When he went off with a suspected hamstring injury after 23 minutes of Spain’s friendly with France, Fernando Torres said it was only as a precaution and that he thought he’d be fit for Sunday. His national team’s doctor thought much the same. But a scan has confirmed the fears of Rafa Benitez and Reds fans – the top scorer is likely to miss at least three games, starting with Chelsea on Sunday.
The Reds’ head press officer Ian Cotton made the statement that turned fears into facts: “Fernando was examined by medical staff when he returned to Melwood. A scan later confirmed their diagnosis that he suffered a hamstring tear in his right leg. Fernando is expected to be out for approximately ten days.”
That ten day period covers Sunday’s visit to Stamford Bridge and the FA Cup clash at Anfield against Barnsley a week tomorrow. It also puts in question whether or not the player will be available for the visit of Inter Milan on 19th February in the Champions League. Torres is such an important player that Rafa took a chance on his fitness against Arsenal at the end of October and the player struggled for the whole of the first half before having to be withdrawn at half-time. He missed the next two weeks as a result. Rafa will need to weigh up the pros and cons of rushing him back for an important fixture against having him at risk of missing yet more games.
In that Arsenal game Torres was attempting to return from an injury that had also been sustained when on international duty, and so it was no surprise to hear Rafa unhappy once again at his plans being messed up yet again. He’s already got a growing number of players unavailable due to injury and one out due to suspension, and Javier Mascherano won’t arrive back from his Argentina duty until later today.
Speaking before the Torres scan had confirmed what he already knew, Rafa said: “We have lost Torres and Mascherano is not back until Friday. I think Mascherano will be okay for Sunday but we will have to see. The news we have on Torres is that it is a hamstring injury. I need to talk to the doctor but I think he will miss this game. Normally it is a week when a player goes off like this. It is a big problem for us.”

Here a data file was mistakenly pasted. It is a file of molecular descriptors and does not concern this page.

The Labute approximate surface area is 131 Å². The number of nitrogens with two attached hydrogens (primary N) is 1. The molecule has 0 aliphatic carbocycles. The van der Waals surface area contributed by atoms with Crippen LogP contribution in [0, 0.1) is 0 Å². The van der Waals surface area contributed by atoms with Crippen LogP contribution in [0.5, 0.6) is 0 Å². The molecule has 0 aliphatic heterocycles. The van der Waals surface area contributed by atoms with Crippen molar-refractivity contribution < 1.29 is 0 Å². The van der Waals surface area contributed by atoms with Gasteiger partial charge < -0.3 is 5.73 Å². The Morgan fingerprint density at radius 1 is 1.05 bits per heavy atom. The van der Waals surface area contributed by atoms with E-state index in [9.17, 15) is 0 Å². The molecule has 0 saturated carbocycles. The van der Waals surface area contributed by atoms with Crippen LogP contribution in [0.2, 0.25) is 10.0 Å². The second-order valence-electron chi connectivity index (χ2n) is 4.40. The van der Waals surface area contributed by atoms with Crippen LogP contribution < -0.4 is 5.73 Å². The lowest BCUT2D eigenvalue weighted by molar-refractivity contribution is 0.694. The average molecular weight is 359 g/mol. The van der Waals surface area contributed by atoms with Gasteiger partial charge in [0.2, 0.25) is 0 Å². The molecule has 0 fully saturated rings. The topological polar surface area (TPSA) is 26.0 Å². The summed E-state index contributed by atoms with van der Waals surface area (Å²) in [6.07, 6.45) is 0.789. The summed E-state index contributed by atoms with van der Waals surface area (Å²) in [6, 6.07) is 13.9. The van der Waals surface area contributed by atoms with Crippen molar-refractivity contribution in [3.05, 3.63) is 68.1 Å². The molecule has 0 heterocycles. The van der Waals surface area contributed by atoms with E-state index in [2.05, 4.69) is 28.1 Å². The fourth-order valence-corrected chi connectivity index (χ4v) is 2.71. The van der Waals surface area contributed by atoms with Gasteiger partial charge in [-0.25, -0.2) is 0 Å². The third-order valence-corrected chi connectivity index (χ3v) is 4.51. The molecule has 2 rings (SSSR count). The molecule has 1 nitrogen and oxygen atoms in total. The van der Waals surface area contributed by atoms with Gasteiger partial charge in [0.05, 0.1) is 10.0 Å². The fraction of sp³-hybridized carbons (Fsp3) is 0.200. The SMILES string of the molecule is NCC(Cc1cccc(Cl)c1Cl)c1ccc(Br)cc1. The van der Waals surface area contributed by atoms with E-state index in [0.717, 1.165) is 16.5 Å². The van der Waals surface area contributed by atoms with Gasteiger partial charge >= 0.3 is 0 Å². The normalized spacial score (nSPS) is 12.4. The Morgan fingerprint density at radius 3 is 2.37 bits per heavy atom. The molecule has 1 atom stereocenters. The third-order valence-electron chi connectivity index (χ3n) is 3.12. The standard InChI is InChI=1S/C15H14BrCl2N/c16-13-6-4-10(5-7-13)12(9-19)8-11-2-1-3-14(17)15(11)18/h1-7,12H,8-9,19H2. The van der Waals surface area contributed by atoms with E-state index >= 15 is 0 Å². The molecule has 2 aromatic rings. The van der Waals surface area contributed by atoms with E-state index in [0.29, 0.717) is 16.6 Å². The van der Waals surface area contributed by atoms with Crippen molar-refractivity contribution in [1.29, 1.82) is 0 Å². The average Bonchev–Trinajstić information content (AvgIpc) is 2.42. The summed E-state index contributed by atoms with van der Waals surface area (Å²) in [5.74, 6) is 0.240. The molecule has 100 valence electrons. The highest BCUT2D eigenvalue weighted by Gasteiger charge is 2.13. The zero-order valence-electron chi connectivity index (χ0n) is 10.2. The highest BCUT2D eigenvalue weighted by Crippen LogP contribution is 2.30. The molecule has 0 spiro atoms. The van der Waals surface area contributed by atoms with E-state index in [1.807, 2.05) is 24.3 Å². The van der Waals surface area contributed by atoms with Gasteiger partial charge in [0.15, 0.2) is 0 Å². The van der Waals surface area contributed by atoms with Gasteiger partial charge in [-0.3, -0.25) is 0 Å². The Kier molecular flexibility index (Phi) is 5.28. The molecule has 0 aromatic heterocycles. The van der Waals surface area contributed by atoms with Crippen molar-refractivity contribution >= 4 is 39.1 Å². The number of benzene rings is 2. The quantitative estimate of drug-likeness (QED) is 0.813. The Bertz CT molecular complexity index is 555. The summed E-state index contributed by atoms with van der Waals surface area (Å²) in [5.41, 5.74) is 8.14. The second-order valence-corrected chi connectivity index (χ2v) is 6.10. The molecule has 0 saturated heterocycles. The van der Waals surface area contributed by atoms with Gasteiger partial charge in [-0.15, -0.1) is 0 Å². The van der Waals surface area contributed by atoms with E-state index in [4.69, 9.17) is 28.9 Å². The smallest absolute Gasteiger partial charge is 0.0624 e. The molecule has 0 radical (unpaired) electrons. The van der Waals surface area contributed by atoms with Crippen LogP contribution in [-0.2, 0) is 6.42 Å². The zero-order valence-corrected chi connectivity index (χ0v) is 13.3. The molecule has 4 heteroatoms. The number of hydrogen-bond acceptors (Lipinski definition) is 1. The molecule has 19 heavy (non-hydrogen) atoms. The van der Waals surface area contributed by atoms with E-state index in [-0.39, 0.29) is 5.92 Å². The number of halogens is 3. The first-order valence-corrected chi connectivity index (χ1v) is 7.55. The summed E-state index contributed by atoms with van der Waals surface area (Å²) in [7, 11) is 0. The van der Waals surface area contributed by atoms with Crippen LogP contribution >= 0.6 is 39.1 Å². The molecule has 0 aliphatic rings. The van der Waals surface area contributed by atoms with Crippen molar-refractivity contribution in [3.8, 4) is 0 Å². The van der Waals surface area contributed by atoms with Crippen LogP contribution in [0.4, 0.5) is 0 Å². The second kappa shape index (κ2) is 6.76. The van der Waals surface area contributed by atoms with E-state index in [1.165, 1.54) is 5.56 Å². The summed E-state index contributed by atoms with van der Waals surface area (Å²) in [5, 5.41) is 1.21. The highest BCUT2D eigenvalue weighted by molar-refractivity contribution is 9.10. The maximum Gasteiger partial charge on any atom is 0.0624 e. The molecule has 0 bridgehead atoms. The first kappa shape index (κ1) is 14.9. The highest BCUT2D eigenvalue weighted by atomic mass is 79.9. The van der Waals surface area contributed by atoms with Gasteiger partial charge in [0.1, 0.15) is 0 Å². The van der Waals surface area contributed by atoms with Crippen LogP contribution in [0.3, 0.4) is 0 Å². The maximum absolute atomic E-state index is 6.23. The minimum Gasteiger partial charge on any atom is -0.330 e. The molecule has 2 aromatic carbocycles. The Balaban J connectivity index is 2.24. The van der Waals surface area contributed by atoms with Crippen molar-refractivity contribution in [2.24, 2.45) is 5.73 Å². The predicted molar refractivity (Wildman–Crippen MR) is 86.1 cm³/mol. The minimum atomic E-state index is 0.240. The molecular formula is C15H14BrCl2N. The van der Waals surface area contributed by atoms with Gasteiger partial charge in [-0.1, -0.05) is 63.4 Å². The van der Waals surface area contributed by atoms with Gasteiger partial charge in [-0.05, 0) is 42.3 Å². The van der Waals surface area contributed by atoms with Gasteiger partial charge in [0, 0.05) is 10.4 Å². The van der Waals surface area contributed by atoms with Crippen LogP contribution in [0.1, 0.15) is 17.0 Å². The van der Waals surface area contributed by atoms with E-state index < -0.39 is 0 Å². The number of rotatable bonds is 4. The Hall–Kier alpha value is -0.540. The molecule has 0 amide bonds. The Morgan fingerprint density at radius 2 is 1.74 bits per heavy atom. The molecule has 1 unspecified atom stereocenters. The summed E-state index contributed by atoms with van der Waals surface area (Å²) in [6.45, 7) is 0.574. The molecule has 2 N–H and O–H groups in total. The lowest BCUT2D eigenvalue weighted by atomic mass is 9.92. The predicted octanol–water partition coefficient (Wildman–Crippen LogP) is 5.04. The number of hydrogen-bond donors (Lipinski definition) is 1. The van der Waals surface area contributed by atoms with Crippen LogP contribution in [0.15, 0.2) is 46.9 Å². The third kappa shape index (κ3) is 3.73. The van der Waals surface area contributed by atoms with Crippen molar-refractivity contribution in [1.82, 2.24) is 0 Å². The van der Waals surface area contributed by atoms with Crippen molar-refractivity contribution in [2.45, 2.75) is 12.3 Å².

Rafa’s limited transfer budget means he’s not had the money to buy more than one striker of the quality of Torres, who he only managed to buy thanks to increased TV money, a good run in a Champions League and the much higher than normal income from players sales. Putting all his eggs into one basket was a risk, and overall it should still pay off, but your world class striker is not going to win you any games if he’s sitting in the stands watching the action.
These next three games are pretty big. Against Chelsea there’s the pride involved in trying to do well against a rival, even if their squad investment is streets ahead of your own. And of course the three points are desperately needed to get that top-four place back again. The FA Cup is a competition Rafa takes seriously, winning it in 2006, and he knows that silverware is what fans want most. The Champions League is the competition he knew he had to stay in if he wanted to keep his job. He was forced to sacrifice the league game against Reading to ensure he had his main players available for the following Champions League game after learning he’d be sacked if they went out. Irrespective of that – Rafa knows how much the 2005 glories meant to the supporters.
Rafa was fighting hard to avoid getting angry, but was finding it tough: “We have three big games in 10 days in three different competitions, and we have lost our top goalscorer. It is difficult to be calm about it; this was another international friendly in a busy period for clubs at this time of the season.”
Even when players come back without injury it’s disruptive, but what’s happened to Torres is the icing on the cake: “It is crazy enough they go away and have different training systems, diets, new ideas. And then they get injured.”